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AG Mark Herring Fights to Protect International Students Against DOE’s New Illegal Visa Rule


From AG Mark Herring’s office:

~ Herring joins multistate lawsuit seeking nationwide injunction against new visa rule that imposes significant harms on students, schools, and economy; new rule is a dramatic and illegal reversal from previous guidance ~

RICHMOND (July 13, 2020) – Attorney General Mark R. Herring today joined a coalition of 18 attorneys general in filing a lawsuit to stop a new federal rule that threatens to bar hundreds of thousands of international students from studying in the United States. More than 13,500 international students currently study in Virginia

The lawsuit, filed in the U.S. District Court in Massachusetts against the U.S. Department of Homeland Security (DHS) and U.S. Immigration and Customs Enforcement (ICE), challenges what the attorneys general call the federal government’s “cruel, abrupt, and unlawful action to expel international students amidst the pandemic that has wrought death and disruption across the United States.” Today’s lawsuit seeks an injunction to stop the entire rule from going into effect.

“President Trump and Secretary DeVos are trying to leverage international students as part of an unlawful and dangerous attempt to strong-arm Virginia colleges and universities,” said Attorney General Herring. “Virginia’s colleges and universities are globally prestigious destinations for higher education, but instead of looking for ways to support our schools, the Trump Administration is trying to co-opt them into a never ending quest to deny the realities of COVID and demonize immigrants. Our Commonwealth is better for the presence and contributions of international students to our economy and campus communities, and I will do all I can to fight this hasty, dangerous new rule.”

Attorney General Herring’s lawsuit challenges an abrupt policy change by ICE to reverse guidance issued on March 13 that recognized the COVID-19 public health emergency, provided flexibility for schools, and allowed international students with F-1 and M-1 visas to take classes online for the duration of the emergency. On July 6, ICE announced that international students can no longer live in the United States and take all of their classes online during the pandemic, upending months of careful planning by colleges and universities to limit in-person instruction in favor of remote learning and adapt their coursework for the fall semester, and leaving thousands of students with no other choice but to leave the country.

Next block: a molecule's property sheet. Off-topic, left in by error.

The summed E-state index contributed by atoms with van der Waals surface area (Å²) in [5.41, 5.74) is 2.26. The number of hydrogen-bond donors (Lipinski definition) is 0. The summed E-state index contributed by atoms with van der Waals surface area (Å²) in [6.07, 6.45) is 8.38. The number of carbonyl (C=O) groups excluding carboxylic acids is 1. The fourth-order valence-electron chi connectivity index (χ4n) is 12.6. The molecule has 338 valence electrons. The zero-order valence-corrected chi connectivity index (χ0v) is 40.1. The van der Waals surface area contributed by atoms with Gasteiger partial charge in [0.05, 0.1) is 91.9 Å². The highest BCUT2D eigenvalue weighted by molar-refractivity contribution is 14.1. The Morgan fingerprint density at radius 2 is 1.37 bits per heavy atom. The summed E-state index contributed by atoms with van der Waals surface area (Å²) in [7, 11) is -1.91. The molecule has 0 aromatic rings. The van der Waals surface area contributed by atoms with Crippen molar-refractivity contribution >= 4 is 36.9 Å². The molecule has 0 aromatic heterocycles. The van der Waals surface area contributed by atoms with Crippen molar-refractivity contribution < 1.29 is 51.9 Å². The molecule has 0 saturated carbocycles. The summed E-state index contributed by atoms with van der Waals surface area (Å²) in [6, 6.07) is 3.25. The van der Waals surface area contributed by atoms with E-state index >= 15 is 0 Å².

ICE further demanded that educational institutions advise the federal government by July 15 whether they intend to offer only remote courses in the fall semester, and to certify by August 4 for each of the institutions’ international students that the student’s upcoming coursework this fall will be in person or a “hybrid” of in-person and online learning in order to maintain their visa status. This demand comes not only amidst an ongoing nationwide emergency, but also at a time when many faculty, staff, and students are not on campus and may not even be in the country; students may not even have registered for their classes for the fall; and schools and individual teaching staff members may not yet have determined whether their classes will be held remotely, in person, or a combination.

The lawsuit details the substantial harms that the new rule places on schools and students. It also alleges that the federal government’s actions are arbitrary, capricious, and an abuse of discretion because they reversed previous guidance without explanation, input, or rationale – in violation of the Administrative Procedure Act – and failed to consider the need to protect public health and safety amidst the ongoing COVID-19 pandemic.

Attorney General Herring and his colleagues argue the new rule and abrupt reversal of the previous guidance threatens their states in a number of ways:

  • Fails to consider the health and safety of students, faculty, and staff;
  • Fails to consider the tremendous costs and administrative burden it would impose on schools to readjust plans and certify students;
  • Fails to consider that, for many international students, remote learning in their home countries is not possible;
  • Imposes significant financial harm to schools, as international students pay hundreds of millions of dollars in tuition, housing, dining, and other fees;
  • Imposes harm to schools’ academic, extracurricular, and cultural communities, as international students contribute invaluable perspectives and diverse skillsets; and
  • Forces colleges and universities to offer in-person classes amid a pandemic or lose significant numbers of international students who will either have to leave the country, transfer, or disenroll from the school.

The lawsuit also alleges the new rule imposes significant economic harm by precluding thousands of international students from coming to and residing in the United States and finding employment in fields such as science, technology, biotechnology, healthcare, business and finance, and education, and contributing to the overall economy.

Today’s lawsuit also includes 40 declarations from a variety of institutions affected by the new rule.

Joining Attorney General Herring in filing today’s lawsuit are the attorneys general of Colorado, Connecticut, Delaware, District of Columbia, Illinois, Maryland, Massachusetts, Michigan, Minnesota, Nevada, New Jersey, New Mexico, Oregon, Pennsylvania, Rhode Island, Vermont, and Wisconsin.


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